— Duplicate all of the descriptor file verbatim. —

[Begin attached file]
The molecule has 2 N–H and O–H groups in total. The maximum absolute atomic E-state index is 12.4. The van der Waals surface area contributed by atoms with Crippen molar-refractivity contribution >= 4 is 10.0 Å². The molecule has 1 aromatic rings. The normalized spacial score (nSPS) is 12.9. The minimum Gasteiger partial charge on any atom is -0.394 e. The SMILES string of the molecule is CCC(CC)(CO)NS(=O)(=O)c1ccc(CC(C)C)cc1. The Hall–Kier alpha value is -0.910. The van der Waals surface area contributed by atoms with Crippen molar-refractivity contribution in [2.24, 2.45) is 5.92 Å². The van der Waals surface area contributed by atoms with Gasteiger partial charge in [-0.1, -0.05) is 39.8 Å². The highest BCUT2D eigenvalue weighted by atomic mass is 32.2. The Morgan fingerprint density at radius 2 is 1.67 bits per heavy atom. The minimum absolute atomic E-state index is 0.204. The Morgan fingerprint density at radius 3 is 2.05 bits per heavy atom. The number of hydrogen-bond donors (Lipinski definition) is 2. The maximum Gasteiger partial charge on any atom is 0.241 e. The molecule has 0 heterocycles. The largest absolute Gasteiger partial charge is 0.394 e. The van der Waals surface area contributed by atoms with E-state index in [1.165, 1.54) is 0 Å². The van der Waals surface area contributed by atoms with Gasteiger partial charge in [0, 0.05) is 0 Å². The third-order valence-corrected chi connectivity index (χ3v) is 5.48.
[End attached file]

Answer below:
The molecule has 2 N–H and O–H groups in total. The maximum absolute atomic E-state index is 12.4. The van der Waals surface area contributed by atoms with Crippen molar-refractivity contribution >= 4 is 10.0 Å². The molecule has 1 aromatic rings. The normalized spacial score (nSPS) is 12.9. The minimum Gasteiger partial charge on any atom is -0.394 e. The SMILES string of the molecule is CCC(CC)(CO)NS(=O)(=O)c1ccc(CC(C)C)cc1. The Hall–Kier alpha value is -0.910. The van der Waals surface area contributed by atoms with Crippen molar-refractivity contribution in [2.24, 2.45) is 5.92 Å². The van der Waals surface area contributed by atoms with Gasteiger partial charge in [-0.1, -0.05) is 39.8 Å². The highest BCUT2D eigenvalue weighted by atomic mass is 32.2. The Morgan fingerprint density at radius 2 is 1.67 bits per heavy atom. The minimum absolute atomic E-state index is 0.204. The Morgan fingerprint density at radius 3 is 2.05 bits per heavy atom. The number of hydrogen-bond donors (Lipinski definition) is 2. The maximum Gasteiger partial charge on any atom is 0.241 e. The molecule has 0 heterocycles. The largest absolute Gasteiger partial charge is 0.394 e. The van der Waals surface area contributed by atoms with E-state index in [1.165, 1.54) is 0 Å². The van der Waals surface area contributed by atoms with Gasteiger partial charge in [0, 0.05) is 0 Å². The third-order valence-corrected chi connectivity index (χ3v) is 5.48.